I want to learn sign language. I would like to learn to speak Italian. I want to become better at playing my banjo and when I have gotten more proficient at that, I want to learn to play the guitar.

I want to (and I will) go back to the Michigan Womyn’s Music Festival. In my heart, I believe that it is one of the best ways in the world to reaffirm my desire to keep moving toward who I want to be. It is possible to find like minded womyn there, no matter which aspect of myself I am hoping to share. Banjo players, sure. Spiritual questers? Absolutely. Writers…. you know it. Fest is what you make of it, and what I made of it last year was a desire to meet soul sisters. I did. Next year, I want to do more workshops, meet more incredible womyn. I’ll do it.

I want to go to Arizona. I want to go to California. I want to go to Asheville, NC. I want to tour bookstores and sign books. I want to sign your book.

Is there more? Yes. But that’s enough for now. It seems ambitious. But it all boils down to one resolution after all. I want to live my life truly alive.

Or as Mr. Thoreau once said:   I went to the woods because I wished to live deliberately, to front only the essential facts of life, and see if I could not learn what it had to teach, and not, when I came to die, discover that I had not lived. I did not wish to live what was not life, living is so dear; nor did I wish to practise resignation, unless it was quite necessary. I wanted to live deep and suck out all the marrow of life.

This year, I want to suck out all of the marrow of life.

The One About My Publisher

Okay, I officially love my publisher. Seriously. So. As most of you know by now, I have been struggling with the second book. I keep turning it over in my head, trying new stuff, fighting myself about it, wondering about it, writing, erasing, rewriting. I just couldn’t seem to wrap my mind around this story.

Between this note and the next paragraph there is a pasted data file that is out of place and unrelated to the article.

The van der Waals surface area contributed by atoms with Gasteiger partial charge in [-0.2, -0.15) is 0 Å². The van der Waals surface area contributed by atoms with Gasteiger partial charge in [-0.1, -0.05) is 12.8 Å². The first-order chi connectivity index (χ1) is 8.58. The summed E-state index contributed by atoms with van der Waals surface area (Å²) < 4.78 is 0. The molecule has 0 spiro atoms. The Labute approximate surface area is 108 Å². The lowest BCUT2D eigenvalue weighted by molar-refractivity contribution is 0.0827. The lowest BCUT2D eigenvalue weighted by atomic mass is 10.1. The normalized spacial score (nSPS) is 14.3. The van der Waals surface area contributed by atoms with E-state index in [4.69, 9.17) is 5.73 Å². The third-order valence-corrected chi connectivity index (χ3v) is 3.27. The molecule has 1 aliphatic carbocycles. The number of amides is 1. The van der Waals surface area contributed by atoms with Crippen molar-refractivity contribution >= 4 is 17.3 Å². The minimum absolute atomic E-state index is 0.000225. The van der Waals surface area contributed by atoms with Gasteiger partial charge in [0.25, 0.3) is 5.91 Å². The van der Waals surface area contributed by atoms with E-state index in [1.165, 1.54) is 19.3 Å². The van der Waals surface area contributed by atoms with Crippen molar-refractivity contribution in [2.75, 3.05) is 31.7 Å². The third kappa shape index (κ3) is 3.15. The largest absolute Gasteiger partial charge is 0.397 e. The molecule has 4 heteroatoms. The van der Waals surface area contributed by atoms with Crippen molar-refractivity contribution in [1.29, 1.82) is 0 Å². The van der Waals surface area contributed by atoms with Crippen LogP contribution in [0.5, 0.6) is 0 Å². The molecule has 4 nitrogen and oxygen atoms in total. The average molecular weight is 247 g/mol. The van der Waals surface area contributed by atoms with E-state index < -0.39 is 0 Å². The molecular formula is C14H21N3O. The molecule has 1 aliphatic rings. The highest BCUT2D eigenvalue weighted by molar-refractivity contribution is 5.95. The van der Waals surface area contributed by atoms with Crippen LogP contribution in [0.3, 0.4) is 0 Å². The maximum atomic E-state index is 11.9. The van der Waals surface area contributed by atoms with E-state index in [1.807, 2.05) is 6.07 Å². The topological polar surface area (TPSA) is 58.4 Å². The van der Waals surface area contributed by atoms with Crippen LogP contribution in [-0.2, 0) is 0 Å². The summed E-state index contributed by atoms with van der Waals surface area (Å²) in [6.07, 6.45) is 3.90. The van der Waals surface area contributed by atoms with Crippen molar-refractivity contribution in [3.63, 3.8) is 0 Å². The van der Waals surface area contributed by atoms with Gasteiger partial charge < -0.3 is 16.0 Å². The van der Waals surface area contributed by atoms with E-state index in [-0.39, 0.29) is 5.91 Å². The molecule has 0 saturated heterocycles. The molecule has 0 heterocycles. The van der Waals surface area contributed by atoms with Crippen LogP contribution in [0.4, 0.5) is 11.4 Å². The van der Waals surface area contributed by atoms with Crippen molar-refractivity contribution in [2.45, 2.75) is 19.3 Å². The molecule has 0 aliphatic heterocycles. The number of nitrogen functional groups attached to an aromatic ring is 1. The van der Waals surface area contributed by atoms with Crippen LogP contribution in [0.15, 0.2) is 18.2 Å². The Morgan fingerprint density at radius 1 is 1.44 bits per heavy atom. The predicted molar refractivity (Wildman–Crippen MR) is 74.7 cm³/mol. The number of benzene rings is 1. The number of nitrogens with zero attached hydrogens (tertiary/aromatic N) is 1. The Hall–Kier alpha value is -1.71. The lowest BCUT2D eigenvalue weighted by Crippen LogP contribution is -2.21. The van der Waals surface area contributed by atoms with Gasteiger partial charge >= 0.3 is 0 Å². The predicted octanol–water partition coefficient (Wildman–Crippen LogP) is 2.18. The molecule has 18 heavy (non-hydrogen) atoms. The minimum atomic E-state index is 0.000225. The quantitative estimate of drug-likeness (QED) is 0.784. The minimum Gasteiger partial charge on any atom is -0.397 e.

Finally, I knew that I needed some professional help. I did two things. I sent a plea for help out to a trusted friend (and there will be more on that in a later blog, I’m sure.) And, I send a message to my publisher telling her that I was having a crisis.

She came back with a request (?) to see what I have so far. I sent it to her. She sent me back several questions asking where I was going with it. I answered the best that I could. Just trying to answer the questions helped give me some clarification. She countered with a reason why I really shouldn’t go with one of the plot points I had been planning. She was right. She gave me several more pointers as a writer. She gave me a couple of pointers as a friend…

And then…

She put on the publisher’s hat and gave me a deadline.

Well, shit.

A deadline.

A deadline. You know, a deadline is actually a REALLY FANTASTIC IDEA! I had a deadline on my last book. I imposed it on myself, but I sat there and worked my butt off every single night to finish it because I told myself that I was going to be done with that book before I left the Virgin Islands. I didn’t want to be trying to work on it while getting rid of most of my stuff, moving overseas with a dog and a cat, extricating myself for a long-term relationship, leaving behind my home, and going back to my old home and family. It was too much. I knew it would be tossed aside. So I finished it *before* I left island and I did set it aside and forget about it for a month. Then I started editing it. And working on figuring out how to publish. And all of that took a long time, mainly because I had no idea what I was doing, but the very important thing… the MAIN thing, the fact that I should not have pushed out of my head is that I wrote the book on a deadline. And it wasn’t a leisurely deadline, either. I pushed myself. *AND* I was working and going to school full time. So now that I am not working and I have all of this free time, I somehow seem to find it easy to tell myself that I will work on it “later.”

Well, no longer. I have a deadline now. I have a job. I have actually written out a schedule. This is my work schedule. I do not get to skip work. From now on, certain hours are devoted to writing and I will be writing during those hours. No Facebook, no phone calls, no errands, not even blogging or marketing for the last novel. That stuff can be done after hours.